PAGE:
During the 1930s, Columbia’s Division of Film Study — one of the first academic cinema-studies departments in the US — hosted the Motion Picture Parade, a series of screenings and panel discussions at Columbia’s McMillin Theatre. Celebrities including Groucho Marx and the director Fritz Lang appeared as speakers.

A pamphlet for the events noted, “The discussion will never be permitted to become hifallutin, arty, or highbrow. It will be kept lively, stimulating, and interesting.”


Bette Davis came for tea and attended an acting class

Two-time Oscar winner Bette Davis made at least two appearances at Columbia over the course of her life.

One occurred in 1929, less than a year before the actress moved to Hollywood to start a screen career. At the time, Davis was starring in Broken Dishes, a Broadway play about a henpecked husband. She and costar Donald Meek, who would later appear in numerous films, including Stagecoach in 1939, were invited to afternoon tea at the Columbia Women’s Graduate Club. As reported in the Spectator at the time, “Miss Bette Davis entertained the group with her interesting reminiscences of her fellow actors.”

Illustration by Jenny Kroik of Bette Davis drinking tea at Columbia University in 1929
Jenny Kroik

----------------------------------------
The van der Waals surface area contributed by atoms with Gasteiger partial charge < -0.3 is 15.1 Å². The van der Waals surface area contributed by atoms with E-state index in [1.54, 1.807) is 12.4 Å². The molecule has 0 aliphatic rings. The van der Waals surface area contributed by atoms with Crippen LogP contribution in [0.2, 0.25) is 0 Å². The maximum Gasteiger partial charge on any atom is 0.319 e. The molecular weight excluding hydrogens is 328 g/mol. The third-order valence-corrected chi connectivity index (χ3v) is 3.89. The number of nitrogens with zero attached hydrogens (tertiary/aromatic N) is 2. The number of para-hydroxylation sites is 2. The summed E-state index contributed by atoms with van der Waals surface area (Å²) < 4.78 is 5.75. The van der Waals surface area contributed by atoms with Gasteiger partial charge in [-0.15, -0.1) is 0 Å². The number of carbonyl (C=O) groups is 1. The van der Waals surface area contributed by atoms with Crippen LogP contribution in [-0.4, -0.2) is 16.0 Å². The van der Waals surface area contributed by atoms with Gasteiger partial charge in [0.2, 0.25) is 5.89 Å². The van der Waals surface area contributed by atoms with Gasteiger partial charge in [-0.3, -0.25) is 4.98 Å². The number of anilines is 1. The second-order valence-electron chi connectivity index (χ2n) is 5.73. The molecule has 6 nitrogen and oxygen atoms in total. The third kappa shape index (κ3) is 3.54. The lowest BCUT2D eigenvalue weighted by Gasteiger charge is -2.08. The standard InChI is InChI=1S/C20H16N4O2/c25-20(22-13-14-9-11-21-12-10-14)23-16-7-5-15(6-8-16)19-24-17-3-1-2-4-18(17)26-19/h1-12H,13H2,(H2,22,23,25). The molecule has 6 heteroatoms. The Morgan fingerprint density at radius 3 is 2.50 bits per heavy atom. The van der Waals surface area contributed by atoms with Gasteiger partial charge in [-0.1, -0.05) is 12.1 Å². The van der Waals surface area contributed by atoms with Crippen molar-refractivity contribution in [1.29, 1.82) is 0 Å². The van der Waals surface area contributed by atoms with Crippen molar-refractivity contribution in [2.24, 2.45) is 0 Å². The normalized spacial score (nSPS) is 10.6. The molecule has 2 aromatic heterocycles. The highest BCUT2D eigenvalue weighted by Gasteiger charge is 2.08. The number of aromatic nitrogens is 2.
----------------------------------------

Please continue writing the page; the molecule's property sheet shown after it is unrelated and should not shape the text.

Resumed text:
In a 1980s interview with biographer Charlotte Chandler, Davis recalled also visiting Columbia with director George Cukor, who had briefly employed her in his theater troupe in the 1920s: “‘It’s important not to have a character indulge in so much self-pity that she loses the sympathy of the audience,’ George Cukor once told me. When I went with him to a Columbia University acting class where he was a guest speaker, he told the young actresses, who were proud of their ability to produce tears, ‘If you cry for yourself, the audience won’t cry for you.’”


W. Somerset Maugham played bridge with President Eisenhower

In 1950, W. Somerset Maugham, the author of The Moon and Sixpence and Of Human Bondage, delivered a lecture at Columbia at the invitation of a friend, the philosopher Irwin Edman 1917CC, 1920GSAS. According to the biography Maugham, by Ted Morgan ’55JRN, the room had no microphone and was “unseasonably warm,” so windows were open and Maugham had to compete with noise from the street outside.